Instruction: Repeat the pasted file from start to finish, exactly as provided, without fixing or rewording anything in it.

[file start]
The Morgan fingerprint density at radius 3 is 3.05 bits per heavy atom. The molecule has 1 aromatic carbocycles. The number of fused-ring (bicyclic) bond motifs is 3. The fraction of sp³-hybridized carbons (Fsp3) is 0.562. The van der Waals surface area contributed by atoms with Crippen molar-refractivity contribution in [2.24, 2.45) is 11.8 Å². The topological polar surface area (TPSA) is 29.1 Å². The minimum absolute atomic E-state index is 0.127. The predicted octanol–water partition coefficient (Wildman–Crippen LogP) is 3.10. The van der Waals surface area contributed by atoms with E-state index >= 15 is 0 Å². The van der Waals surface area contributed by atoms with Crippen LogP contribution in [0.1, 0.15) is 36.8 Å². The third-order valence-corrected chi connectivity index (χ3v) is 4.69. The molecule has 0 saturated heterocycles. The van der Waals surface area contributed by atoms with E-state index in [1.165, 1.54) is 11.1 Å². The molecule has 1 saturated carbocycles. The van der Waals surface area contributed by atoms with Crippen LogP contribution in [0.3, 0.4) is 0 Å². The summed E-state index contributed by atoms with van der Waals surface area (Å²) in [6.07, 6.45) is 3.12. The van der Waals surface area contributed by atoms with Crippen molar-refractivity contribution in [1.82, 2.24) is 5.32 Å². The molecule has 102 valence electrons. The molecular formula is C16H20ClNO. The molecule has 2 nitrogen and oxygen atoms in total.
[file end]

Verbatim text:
The Morgan fingerprint density at radius 3 is 3.05 bits per heavy atom. The molecule has 1 aromatic carbocycles. The number of fused-ring (bicyclic) bond motifs is 3. The fraction of sp³-hybridized carbons (Fsp3) is 0.562. The van der Waals surface area contributed by atoms with Crippen molar-refractivity contribution in [2.24, 2.45) is 11.8 Å². The topological polar surface area (TPSA) is 29.1 Å². The minimum absolute atomic E-state index is 0.127. The predicted octanol–water partition coefficient (Wildman–Crippen LogP) is 3.10. The van der Waals surface area contributed by atoms with E-state index >= 15 is 0 Å². The van der Waals surface area contributed by atoms with Crippen LogP contribution in [0.1, 0.15) is 36.8 Å². The third-order valence-corrected chi connectivity index (χ3v) is 4.69. The molecule has 0 saturated heterocycles. The van der Waals surface area contributed by atoms with E-state index in [1.165, 1.54) is 11.1 Å². The molecule has 1 saturated carbocycles. The van der Waals surface area contributed by atoms with Crippen LogP contribution in [0.3, 0.4) is 0 Å². The summed E-state index contributed by atoms with van der Waals surface area (Å²) in [6.07, 6.45) is 3.12. The van der Waals surface area contributed by atoms with Crippen molar-refractivity contribution in [1.82, 2.24) is 5.32 Å². The molecule has 102 valence electrons. The molecular formula is C16H20ClNO. The molecule has 2 nitrogen and oxygen atoms in total.